At dinner last night with Scott Moody (the founder of Throw – which was acquired by Excite in 1998), we began talking about the difference on the web between groups and individuals.  While we slurped down our intensely spicy Vietnamese soup, Scott suggested that much of the current generation of web software has a conceptual design flaw – namely that it has been created for individuals (one) rather than groups (many) even though it is used by many (and the great utility of most of the software is when it is used by many).

We batted the idea around for a while as the plates of food covered with fire came and went.  Amy and I have been struggling with this problem as we’ve tried to collaborate on a few things recently using new web-based software and haven’t been able to get everything “just right” (ask Amy about organizing “our” photos).  When I reflect on the challenges, it comes back to the notion that the software we are using is really designed to be used by a single user (vs. a group of users).  There is no concept of workflow, no shared storage, no intra-process communication, and no notion of shared conflicts that need to be resolved.

When I first started designing PC-based custom database applications in the 1980’s, we used to differentiate between “single-user” and “multi-user” mode, as data sharing issues were different (non-existent) in single-user mode and you could do performance optimization that you couldn’t do in multi-user mode.  As hardware became faster and the database software built in more levels of abstraction, this distinction disappeared.  However, we had long since shifted our designs to multi-user mode in almost all cases as it was the general case (where single-user mode was simply multi-user model with #users=1).

It seems like the same issue applies here.  There are some specific cases where multi-user design has been embedded in the app (wiki’s immediately come to mind), but many of the current web apps are decidedly single-user or – even if they support “multiple-users” – clearly have a single-user feel to them making their design suboptimal for a group of more than one users.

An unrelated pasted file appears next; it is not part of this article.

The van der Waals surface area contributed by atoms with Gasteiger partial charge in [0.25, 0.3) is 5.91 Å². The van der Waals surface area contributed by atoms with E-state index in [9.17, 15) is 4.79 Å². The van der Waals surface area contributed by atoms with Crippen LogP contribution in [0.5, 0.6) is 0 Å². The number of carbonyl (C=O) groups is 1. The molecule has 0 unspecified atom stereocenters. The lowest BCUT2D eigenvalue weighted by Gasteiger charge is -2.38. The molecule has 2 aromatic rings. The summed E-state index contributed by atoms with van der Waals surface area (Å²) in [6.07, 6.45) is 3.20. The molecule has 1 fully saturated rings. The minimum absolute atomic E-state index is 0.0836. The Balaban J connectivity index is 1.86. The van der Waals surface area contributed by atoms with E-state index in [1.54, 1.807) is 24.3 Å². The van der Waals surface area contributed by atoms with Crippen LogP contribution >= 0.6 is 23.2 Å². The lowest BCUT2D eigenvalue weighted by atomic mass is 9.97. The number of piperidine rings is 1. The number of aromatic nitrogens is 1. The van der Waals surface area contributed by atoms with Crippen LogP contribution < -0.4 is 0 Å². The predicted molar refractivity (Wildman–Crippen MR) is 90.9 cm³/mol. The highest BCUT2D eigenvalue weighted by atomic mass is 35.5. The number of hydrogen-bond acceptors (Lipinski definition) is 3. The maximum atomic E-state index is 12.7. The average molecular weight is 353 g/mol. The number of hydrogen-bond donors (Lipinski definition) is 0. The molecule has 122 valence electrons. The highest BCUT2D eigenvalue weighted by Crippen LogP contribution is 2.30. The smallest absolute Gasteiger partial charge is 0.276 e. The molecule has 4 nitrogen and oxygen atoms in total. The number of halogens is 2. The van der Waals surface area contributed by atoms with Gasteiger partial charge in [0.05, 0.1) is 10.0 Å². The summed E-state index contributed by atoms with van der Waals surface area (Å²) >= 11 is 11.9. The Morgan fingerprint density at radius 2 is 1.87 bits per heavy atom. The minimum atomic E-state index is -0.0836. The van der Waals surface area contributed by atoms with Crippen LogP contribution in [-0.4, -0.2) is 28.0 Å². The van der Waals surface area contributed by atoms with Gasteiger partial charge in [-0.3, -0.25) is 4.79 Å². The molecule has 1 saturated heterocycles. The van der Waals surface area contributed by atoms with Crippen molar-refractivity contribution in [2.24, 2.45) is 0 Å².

So – is many a special case for one or is one a special case for many?  All Lisp programmers know the answer – do you?


Parental Advisory

Oct 01, 2005
Category Random

Bob Gentry – the CFO at Finali (now Convergys) – suggested that this reminded him of me.

Fuck

Thanks Bob – after Amy saw this she suggested that I start using this as my email footer.


Most of the customer support stories I read on the web are about lousy experiences.  Tonight – I had an awesome one.

After dinner, Amy treated me to 30 minutes at Best Buy in Soho to buy a Verizon Wireless EVDO Card for my October Life Dinner gift.  The folks at Best Buy did a good job even though they ended up setting me up for the wrong version of the service.  My laptop doesn’t have a CD-ROM drive, so I had to download the software from the Internet.

My first attempt failed as the Verizon web site didn’t recognize my cell phone number.  I called customer support, worked through the phone tree, and immediately got to a guy who seemed to know what he was talking about.  He gave me a special magic code to download the software and then asked if he could stay on the phone until everything was up and running.  I downloaded the software and then walked through the installation step by step.  When I got to the end, things worked, but they seemed very slow (much slower than my expectation).  It turns out that the Best Buy folks set me up with the wrong service plan.  Mr. Good Support told me he could transfer me to an account rep to get me on the right plan.

Two minutes later I was talking to Ms. Very Nice Southern Accent who looked up my account, made the change (while keeping me on the same payment plan), walked me through resetting my EVDO card, and confirmed that I was all set to go.

For once, an awesome experience.  Thanks Verizon people.